Guten Tag, Kinder!

  • Article by: KEVYN BURGER , Special to the Star Tribune
  • Updated: March 31, 2012 - 3:13 PM

It's never too early to learn a second language. Immersion classrooms now start at the preschool level.

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Klara Hankins, center, turned over wooden cards with pictures of animals on them as lead teacher Vincent Buettner, left, played a game with students in the Kinderstube German immersion preschool program. Assisting Buettner from Kinderstube were, from left, Katrina VanKempen, Robyn Carley and Doreen Brown.

Photo: Joel Koyama, Star Tribune

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Seated cross-legged on a round rug in a sunny classroom, 15 preschoolers and their three teachers played Memory, the classic matching game. The children took turns flipping over pairs of cards with animal pictures.

"Hund," a girl announced as she revealed the image of a dachshund.

Her next card showed a goose. "Und ... Gans?"

"Ja, Klara, der Hund und die Gans," said teacher Vincent Buettner.

It's circle time, or Kreis, at Kinderstube. The German immersion preschool, operated since 2004 by the St. Paul based Germanic-American Institute, provides a year-round, full-day program for ages 3 to 5 in classrooms in both Minneapolis and St. Paul.

Matz Fouquette, 3, attends twice a week on the days his mother works in downtown Minneapolis. Together they commute an hour and 15 minutes one-way from their home in Foley, Minn. Krista Fouquette, a computer analyst, often connects with international customers and has come to see foreign language skills as crucial.

"I've been trying to learn German as an adult," she said. "As hard as it has been for me, I thought, now is the time for him. And he is soaking it up."

"Many children have zero knowledge of German when they arrive," said Kinderstube director Katrina VanKempen. "Preschool children pick up words quickly and naturally grasp their context."

In the classroom, children sometimes speak to each other in English, or ask a question in a blend of the two languages. Teachers work to speak German only, often using grimaces, gestures or pantomime to communicate meaning.

"If a child is frustrated or needs comforting, of course we speak to them in English," Van Kempen said. "But they hear very little that isn't German."

Early language lessons

Traditionally, American students learn a second language during language class. In language immersion programs, children are taught in a second language for the duration of their day, regardless of subject matter.

Minnesota has been at the forefront of the elementary school immersion movement, with some of the nation's first and most extensive public school programs.

Now the Twin Cities area is seeing an expansion of programs using the immersion technique for the youngest learners, even the pre-verbal.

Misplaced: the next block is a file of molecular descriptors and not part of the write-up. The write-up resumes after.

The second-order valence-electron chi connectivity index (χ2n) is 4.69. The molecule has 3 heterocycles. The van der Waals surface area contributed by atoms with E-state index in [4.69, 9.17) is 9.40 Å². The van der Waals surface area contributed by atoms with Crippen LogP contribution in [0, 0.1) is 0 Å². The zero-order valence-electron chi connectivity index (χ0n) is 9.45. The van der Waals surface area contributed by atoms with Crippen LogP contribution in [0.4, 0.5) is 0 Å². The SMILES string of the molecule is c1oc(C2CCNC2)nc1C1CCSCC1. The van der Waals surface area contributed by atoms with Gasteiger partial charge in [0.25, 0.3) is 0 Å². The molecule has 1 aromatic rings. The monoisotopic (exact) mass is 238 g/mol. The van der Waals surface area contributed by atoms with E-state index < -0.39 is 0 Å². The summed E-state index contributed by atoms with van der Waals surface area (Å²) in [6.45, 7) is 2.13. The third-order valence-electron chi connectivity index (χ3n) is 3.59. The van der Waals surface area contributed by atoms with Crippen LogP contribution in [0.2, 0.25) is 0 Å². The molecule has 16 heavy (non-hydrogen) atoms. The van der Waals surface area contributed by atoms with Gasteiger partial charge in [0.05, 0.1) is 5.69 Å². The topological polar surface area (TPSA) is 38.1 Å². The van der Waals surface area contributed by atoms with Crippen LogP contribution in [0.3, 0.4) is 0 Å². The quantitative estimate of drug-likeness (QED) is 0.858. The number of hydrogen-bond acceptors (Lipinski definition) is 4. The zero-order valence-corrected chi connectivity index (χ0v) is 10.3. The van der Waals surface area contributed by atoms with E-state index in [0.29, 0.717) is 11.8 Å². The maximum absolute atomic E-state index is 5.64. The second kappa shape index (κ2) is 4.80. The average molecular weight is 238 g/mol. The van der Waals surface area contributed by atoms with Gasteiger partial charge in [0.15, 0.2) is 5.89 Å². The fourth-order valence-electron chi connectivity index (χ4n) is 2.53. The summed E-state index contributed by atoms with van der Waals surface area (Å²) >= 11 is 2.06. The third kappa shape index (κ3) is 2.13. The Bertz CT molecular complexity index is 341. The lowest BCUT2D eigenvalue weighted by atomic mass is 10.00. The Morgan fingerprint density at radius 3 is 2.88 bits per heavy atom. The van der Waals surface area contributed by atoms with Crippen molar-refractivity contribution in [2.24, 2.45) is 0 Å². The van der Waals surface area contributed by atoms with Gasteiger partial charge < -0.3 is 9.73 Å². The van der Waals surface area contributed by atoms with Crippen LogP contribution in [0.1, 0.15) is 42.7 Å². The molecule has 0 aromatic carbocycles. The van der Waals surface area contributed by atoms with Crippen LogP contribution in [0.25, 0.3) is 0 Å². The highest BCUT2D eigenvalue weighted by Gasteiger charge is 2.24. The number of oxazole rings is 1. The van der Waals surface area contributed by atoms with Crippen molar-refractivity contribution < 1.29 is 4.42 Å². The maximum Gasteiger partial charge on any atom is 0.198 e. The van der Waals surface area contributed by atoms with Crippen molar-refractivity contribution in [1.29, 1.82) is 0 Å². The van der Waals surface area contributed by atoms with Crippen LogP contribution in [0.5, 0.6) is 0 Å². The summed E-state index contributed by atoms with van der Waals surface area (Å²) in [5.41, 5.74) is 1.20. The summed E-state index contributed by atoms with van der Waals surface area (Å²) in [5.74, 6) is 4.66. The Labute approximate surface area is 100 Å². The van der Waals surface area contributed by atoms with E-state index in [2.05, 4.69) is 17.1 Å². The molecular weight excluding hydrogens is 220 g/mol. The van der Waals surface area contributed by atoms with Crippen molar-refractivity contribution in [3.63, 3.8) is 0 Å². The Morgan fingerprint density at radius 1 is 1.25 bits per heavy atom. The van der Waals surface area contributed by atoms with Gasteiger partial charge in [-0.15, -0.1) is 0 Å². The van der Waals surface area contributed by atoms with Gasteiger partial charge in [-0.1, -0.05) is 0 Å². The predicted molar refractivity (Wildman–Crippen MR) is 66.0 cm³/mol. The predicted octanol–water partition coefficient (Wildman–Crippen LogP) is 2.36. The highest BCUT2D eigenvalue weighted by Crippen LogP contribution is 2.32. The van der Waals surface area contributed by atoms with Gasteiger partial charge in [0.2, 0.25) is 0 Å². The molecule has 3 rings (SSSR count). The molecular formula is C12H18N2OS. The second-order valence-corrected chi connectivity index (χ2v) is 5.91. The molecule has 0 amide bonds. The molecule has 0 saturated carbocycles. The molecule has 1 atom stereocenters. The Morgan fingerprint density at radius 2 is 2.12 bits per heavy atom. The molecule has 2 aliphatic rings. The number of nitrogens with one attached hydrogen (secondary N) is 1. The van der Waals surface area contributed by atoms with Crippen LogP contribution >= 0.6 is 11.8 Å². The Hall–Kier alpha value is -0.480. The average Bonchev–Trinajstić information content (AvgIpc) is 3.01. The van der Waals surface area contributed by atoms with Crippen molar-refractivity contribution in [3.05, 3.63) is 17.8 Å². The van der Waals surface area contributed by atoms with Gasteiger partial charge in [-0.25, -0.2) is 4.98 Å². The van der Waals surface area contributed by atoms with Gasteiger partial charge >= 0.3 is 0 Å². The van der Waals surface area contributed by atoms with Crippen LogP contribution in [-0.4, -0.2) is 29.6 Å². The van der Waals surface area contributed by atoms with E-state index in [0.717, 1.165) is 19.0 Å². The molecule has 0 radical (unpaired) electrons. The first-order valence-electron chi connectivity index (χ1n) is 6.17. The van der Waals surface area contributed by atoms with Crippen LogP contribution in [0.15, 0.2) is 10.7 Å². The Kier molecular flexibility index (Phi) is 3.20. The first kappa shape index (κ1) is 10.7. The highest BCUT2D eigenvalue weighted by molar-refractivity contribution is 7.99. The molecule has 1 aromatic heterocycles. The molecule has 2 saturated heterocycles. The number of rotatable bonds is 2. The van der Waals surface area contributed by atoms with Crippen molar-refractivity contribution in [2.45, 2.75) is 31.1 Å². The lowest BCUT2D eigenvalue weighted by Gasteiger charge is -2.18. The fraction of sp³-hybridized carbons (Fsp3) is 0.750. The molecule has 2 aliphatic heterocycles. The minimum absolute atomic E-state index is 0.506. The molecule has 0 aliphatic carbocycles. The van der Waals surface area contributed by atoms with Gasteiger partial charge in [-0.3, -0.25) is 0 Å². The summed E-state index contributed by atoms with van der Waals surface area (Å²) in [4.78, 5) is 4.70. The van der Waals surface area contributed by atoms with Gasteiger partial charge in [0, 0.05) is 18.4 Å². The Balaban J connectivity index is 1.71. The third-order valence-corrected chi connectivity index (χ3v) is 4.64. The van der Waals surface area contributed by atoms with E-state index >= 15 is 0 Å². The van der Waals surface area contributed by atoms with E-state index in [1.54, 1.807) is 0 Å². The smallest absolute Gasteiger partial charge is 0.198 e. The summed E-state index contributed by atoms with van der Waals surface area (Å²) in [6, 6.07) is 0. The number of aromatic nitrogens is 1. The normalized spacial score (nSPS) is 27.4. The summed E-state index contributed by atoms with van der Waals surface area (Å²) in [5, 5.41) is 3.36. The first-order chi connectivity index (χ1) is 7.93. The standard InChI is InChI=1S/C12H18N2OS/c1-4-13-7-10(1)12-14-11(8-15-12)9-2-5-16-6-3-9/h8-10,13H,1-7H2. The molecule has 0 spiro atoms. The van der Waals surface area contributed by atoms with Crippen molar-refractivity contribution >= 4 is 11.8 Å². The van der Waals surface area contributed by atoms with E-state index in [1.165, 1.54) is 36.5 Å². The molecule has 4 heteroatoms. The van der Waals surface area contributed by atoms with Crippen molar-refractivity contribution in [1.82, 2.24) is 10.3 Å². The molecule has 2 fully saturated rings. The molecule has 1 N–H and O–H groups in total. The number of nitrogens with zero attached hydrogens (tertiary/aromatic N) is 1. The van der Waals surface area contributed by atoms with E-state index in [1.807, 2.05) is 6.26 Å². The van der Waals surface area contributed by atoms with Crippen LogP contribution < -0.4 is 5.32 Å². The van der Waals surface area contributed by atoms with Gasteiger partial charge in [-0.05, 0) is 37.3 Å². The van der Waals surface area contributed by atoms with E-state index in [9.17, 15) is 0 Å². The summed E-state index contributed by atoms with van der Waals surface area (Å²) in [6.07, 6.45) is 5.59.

"Well-educated parents want this for their children," said Natalie Standridge-Lopez, who with her husband, Xavier, owns and operates Jardín Magico (Magic Garden), a Spanish immersion day care and preschool.

When the couple's first child was born 10 years ago, they sought bilingual day care. Surprised to find none existed, they started a licensed home day-care program for 14 children, including their own.

In 2006, Jardín Magico expanded to a center serving 150 preschoolers in Minneapolis' Longfellow neighborhood. A second Jardín Magico opened in the Kingfield neighborhood a few years later, and this year a third opened in Edina. The program now serves 400 families. All three centers are at capacity, with waiting lists.

"People call and say they're pregnant and haven't told their families yet, but can they get on our list," Standridge-Lopez said.

At Jardín Magico, babies as young as 6 weeks old are cared for by a staff of mostly native Spanish speakers.

"We see 1-year-olds with as many words in English as in Spanish. They build their vocabulary simultaneously and can follow directions before they can talk," Lopez-Standridge said. "With a stable environment of English at home and Spanish at school, they make positive progress in both languages. They advance and become bilingual."

Word by word

"Children learn to talk and talk to learn," said Kathryn Kohnert, an assistant professor in the Department of Speech Language Hearing Sciences at the University of Minnesota.

Kohnert studies language development in bilingual children. With the exception of the rare child with language delays or disabilities, she said there is no reason not to embrace immersion programs for preschoolers.

"But parents should not see this as a now-or-never proposition," she said. "It is a myth that there is a hard and fast critical age for language learning. There's plenty of time to learn later. It is true that language is just easier for children. Adults have inhibitions about trying something new and failing. It's a child's job to try and fail. Since everything is new to them, they have few apprehensions."

When evaluating a bilingual program, Kohnert urges parents to first look at the quality of care and ask questions about teacher training, staff longevity, school readiness activities and student-teacher ratios.

"A second language is the icing on the cake," Kohnert said. "It should be fun for the child. If it's not, the child won't learn."

Matz Fouquette's mother worried that her son would struggle when he switched from a traditional day-care center to the German immersion preschool earlier this year.

"I thought he would be nervous, but he's excited to come every day. He knows songs and rhymes and counts in German. He likes his friends. He embraces it."

And she has found one other benefit.

"He sleeps really well on the days he goes to Kinderstube," she said. "All the thinking wears him out!"

Kevyn Burger of Minneapolis is a broadcaster, podcaster and writer.

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